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Friday, April 22, 2016

Shirov's Best Game?

     He did not think it was, but the Rook maneuver and three successive sacrifices at h5, f5 and d5 make it a fan favorite. After Chernin's mistake on move 23 which was the move that allowed Shirov to unleash his barrage of sacrificial moves, Shirov wrote that the rest of the game gave him "some aesthetic pleasure, which is not often the case in chess." That comment speaks volumes, but I don't know if it's about chess as it's played today or if it's just Shirov's opinion. That's why I prefer games played in the pre-engine days...they offer a LOT of aesthetic pleasure! This game does, too, so I am mystified by Shirov's comment...his attack was brilliant. 
     Also, I seriously doubt that most of today's players would even bother playing if they had to play for the paltry prizes offered in the tournaments of days gone by. Reshevsky once spoke of winning a tournament and his “prize” was “a few cordial words.” Or, how many kids today would play if the prizes were those once available to Fischer? 
     The Marshall Chess Club first refused to admit Bobby Fischer because Frank Marshall’s widow, Carrie, who ran the club, considered him a brat, but she finally gave in. At a tournament in New Jersey, Fischer won 1st prize, a good piece of luggage. He took one look at it and said, “I don’t need that!” and he won the U.S. Junior championship twice and both times, the prize was a typewriter.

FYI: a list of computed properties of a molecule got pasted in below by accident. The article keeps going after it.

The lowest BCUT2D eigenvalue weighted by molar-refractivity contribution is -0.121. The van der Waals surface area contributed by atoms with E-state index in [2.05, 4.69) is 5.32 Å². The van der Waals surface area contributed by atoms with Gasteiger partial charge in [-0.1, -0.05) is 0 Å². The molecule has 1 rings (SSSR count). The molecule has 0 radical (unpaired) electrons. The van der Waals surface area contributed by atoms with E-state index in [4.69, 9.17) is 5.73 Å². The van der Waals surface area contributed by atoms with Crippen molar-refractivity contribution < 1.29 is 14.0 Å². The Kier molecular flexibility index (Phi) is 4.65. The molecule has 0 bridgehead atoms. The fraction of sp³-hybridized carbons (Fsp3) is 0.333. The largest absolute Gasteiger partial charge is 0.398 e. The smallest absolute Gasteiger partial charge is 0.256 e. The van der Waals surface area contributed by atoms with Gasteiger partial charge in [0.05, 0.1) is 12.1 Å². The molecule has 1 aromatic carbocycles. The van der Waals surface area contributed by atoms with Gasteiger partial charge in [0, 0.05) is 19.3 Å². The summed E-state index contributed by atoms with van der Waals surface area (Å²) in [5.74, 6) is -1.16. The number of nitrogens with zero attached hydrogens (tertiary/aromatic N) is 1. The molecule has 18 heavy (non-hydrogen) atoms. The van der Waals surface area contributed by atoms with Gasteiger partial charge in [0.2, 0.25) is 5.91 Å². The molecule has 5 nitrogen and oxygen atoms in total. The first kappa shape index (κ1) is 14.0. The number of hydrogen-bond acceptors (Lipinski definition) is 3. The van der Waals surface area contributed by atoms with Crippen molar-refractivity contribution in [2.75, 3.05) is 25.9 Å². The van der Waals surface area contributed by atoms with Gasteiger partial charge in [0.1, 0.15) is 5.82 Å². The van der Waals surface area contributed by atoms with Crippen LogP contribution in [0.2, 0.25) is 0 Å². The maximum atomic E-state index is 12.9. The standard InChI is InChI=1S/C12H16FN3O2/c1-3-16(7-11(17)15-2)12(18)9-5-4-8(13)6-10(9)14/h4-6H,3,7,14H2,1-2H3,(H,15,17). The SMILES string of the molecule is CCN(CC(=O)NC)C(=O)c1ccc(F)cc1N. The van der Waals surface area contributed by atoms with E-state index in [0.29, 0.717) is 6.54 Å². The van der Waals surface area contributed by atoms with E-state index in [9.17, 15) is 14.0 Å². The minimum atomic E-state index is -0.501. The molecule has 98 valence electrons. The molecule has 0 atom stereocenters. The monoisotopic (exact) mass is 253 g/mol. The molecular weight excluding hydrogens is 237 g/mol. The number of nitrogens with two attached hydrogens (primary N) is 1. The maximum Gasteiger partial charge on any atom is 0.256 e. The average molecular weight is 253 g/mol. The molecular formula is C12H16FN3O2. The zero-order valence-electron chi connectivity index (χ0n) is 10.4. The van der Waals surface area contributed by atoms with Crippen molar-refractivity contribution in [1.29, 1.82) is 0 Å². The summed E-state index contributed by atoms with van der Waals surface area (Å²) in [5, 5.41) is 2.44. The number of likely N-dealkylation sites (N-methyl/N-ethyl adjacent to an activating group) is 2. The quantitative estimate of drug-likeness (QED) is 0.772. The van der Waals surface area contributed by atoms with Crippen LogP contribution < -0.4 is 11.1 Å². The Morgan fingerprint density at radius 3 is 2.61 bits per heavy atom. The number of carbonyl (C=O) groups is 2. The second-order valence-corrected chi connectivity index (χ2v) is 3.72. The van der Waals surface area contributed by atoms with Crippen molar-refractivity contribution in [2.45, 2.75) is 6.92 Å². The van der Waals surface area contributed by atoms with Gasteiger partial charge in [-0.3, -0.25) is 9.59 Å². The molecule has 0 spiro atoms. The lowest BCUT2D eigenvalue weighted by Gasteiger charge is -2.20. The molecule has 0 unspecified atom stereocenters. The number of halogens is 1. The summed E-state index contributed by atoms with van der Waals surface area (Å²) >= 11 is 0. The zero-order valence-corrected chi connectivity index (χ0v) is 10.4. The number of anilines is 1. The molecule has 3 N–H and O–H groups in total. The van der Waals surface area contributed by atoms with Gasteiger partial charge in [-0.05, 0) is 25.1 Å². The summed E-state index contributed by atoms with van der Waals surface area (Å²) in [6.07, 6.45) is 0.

In 1957 the Junior Championship in San Francisco on the morning before the tournament started Fischer was nowhere to be seen. Even in those days he was a mysterious character who would appear and disappear and no one had seen him since his unexpected win of the 1956 tournament. Even so, nobody thought he would win the 1957 championship because Gilbert Ramirez (a kid with a master's rating...a rare thing in those days!) was the overwhelming favorite.
     As an indication of things to come, when the first round started Fischer still had not shown up and rumors were flying that he wasn't going to defend his title, but 10 minutes after the clocks had started Fischer made his dramatic entrance wearing blue jeans with holes (which, unlike today, were not popular back then), two different colored tennis shoes, his signature flannel shirt and his head was shaved (again, not a popular style in those days).
     When some of the participants greeted him they were ignored as Fischer stormed up to the tournament director, George Koltanowski, and asked him, "What's first prize?" Koltanowski showed Fischer the table with the prizes sitting on it and guess what first prize was? An electric typewriter identical to the one he he had won the year before. A furious Fischer stomped his feet and screamed, "I don't want another typewriter!" 
     Ivan Vegvary, Fischer's first round opponent, snickered and told him not to worry because he wasn't going to win it. Fischer told him, "You don't know me."